'Divinity: Original Sin'

From: Larian Studios

Rated: T (rated only in Europe)

Who it's for: Who it's for: Fans of deep, old-school RPGs.

Console: Xbox One, PlayStation 4, Xbox 360, PlayStation 3

Grade: A-

Do you remember sitting in a friend's basement loading up on Oreos and Hawaiian Punch, all while leading your carefully crafted character though whatever twisted adventure the Dungeon Master dreamed up?

Yes, I'm talking about good, old-fashioned role-playing games, the type that took pencils and paper and dice with more than six sides. And those who played — be it "Dungeons and Dragons," "G.U.R.P.S." or, my personal favorite, the "James Bond 007" game — knew the joy of escaping our boring, everyday worlds into some sort of fantasy existence.

Some computer games do a better job of transporting us back to those days of marathon questing, and whether or not you were one of the geeky "D&D" kids, it's a blast to sometimes make this escape.

While today's computer RPGs favor real-time action, with all the virtual dice rolls happening behind the scenes, there's still a loyal contingent for the classic turn-based, methodical adventures.

A product of crowdfunding sweetheart Kickstarter, "Divinity: Original Sin" comes from Larian Studios, a Belgian company that already has released a couple of underrated "Divinity" games.

For "Original Sin," Larian went to the people to see if there was enough interest to warrant a third game. After more than a million dollars in pledges, the studio moved forward and turned out a spectacular, old-school RPG.

The story itself is pretty standard fare. The two main characters are "Source" hunters who track down evildoers using — you guessed it — "Sourcery." (At least I never witnessed any character utter, "May the Source be with you.")

Set in a large, open world, "Original Sin" offers plenty of rich side missions to augment the main story line, many of which tie together to create a seamless experience that will draw you in for at least 50 hours.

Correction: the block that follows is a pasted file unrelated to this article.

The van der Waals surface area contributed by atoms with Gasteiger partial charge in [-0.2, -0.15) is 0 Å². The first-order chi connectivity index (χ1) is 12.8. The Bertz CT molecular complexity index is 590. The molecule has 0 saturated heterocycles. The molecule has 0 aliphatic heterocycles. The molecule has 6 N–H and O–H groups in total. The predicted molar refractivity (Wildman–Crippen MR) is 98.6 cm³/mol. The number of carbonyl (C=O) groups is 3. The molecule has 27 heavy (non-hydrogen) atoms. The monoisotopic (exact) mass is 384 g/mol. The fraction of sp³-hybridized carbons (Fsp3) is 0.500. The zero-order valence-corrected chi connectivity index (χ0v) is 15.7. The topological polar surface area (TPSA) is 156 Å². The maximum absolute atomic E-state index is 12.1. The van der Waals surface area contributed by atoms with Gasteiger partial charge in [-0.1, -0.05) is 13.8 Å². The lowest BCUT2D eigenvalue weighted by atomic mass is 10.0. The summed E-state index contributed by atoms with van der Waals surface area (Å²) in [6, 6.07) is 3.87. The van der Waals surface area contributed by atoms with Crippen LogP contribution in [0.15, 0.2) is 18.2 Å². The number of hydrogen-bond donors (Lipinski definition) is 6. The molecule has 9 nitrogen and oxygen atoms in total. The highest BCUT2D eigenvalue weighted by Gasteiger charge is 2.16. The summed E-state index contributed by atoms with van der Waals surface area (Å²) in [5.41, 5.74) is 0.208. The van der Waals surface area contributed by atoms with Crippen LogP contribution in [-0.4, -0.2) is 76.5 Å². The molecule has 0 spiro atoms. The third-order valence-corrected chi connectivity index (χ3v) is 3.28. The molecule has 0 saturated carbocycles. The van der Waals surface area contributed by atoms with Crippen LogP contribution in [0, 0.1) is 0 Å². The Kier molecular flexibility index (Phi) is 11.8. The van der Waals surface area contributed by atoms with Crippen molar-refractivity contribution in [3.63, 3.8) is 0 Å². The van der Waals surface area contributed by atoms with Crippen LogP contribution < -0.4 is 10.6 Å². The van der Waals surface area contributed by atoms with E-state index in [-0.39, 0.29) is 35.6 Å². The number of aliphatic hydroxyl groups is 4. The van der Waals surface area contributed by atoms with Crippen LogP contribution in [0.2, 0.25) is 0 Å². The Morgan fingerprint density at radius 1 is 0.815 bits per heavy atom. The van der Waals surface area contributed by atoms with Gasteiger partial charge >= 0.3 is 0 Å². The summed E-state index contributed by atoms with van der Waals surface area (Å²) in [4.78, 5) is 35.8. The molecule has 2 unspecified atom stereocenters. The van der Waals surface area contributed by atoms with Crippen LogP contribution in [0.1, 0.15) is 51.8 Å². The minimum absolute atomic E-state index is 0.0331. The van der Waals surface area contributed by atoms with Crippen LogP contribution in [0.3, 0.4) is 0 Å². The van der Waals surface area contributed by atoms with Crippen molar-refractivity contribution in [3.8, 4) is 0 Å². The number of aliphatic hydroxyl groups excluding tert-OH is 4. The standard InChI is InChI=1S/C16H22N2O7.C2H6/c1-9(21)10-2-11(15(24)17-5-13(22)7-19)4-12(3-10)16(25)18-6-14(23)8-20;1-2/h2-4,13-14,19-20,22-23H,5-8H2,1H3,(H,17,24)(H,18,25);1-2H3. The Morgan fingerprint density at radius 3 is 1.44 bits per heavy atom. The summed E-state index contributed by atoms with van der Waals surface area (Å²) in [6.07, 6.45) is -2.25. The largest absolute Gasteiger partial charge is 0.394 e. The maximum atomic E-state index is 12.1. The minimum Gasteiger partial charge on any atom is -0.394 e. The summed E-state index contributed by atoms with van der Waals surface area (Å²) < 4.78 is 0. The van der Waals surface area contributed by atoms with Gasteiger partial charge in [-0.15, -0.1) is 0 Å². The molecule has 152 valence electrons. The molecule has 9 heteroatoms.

(Courtesy image)

Some players more used to the modern sensibilities of games such as "The Elder Scrolls V: Skyrim" likely will find some of the conventions here off-putting. "Original Sin" sports an overhead, isometric view that allows you to see a large swath of land at once.

Another throwback to classic RPGs is the turn-based combat. That's right, you can take all the time you want to plan your strategy and execute your move without having to worry about the enemy sneaking up behind you and burying an ax in your skull.

Now, I'm not saying "Original Sin" looks or feels like an old game just because it relies on some of the mechanics of gaming past.

I expect most players will find the turn-based aspect of combat beneficial while trying to figure out the best way to use and combine spells to take down some of the game's crafty baddies. Baddies, I might add, that can use the same spell combinations on you.

You also will find plenty of reasons to use your magic outside of combat to solve many environmental puzzles, a rarity among RPGs where the best excuse to use spells in the field is healing yourself or another player.

The game's graphics are gorgeous, and you don't need a supercomputer to run it in all its high-resolution glory. The environments are diverse and there's plenty of area to explore.

The sound is a bit more uneven, with a few decent voices and some nice orchestration, but it has an overall vanilla feel that really doesn't liven things up much. It doesn't make the game less fun, but it doesn't enhance it, either.

Really, the game's biggest fault is its steep learning curve. The menu system isn't as refined as it could be, and it takes both thought and practice to figure out how the systems fall in place.

There is a tutorial, but it's brief and incomprehensive, and beyond that, you're on your own. This also adds to the classic feel of the game but will eliminate casual fans.

Those interested should note that "Divinity: Original Sin" is not available at retail outlets in the United States. You can order a copy from Larian in Belgium or get it digitally from Steam.

Those who love a great, old-fashioned RPG can't go wrong with "Divinity: Original Sin." And for extra nostalgia, just add Hawaiian Punch to the mix.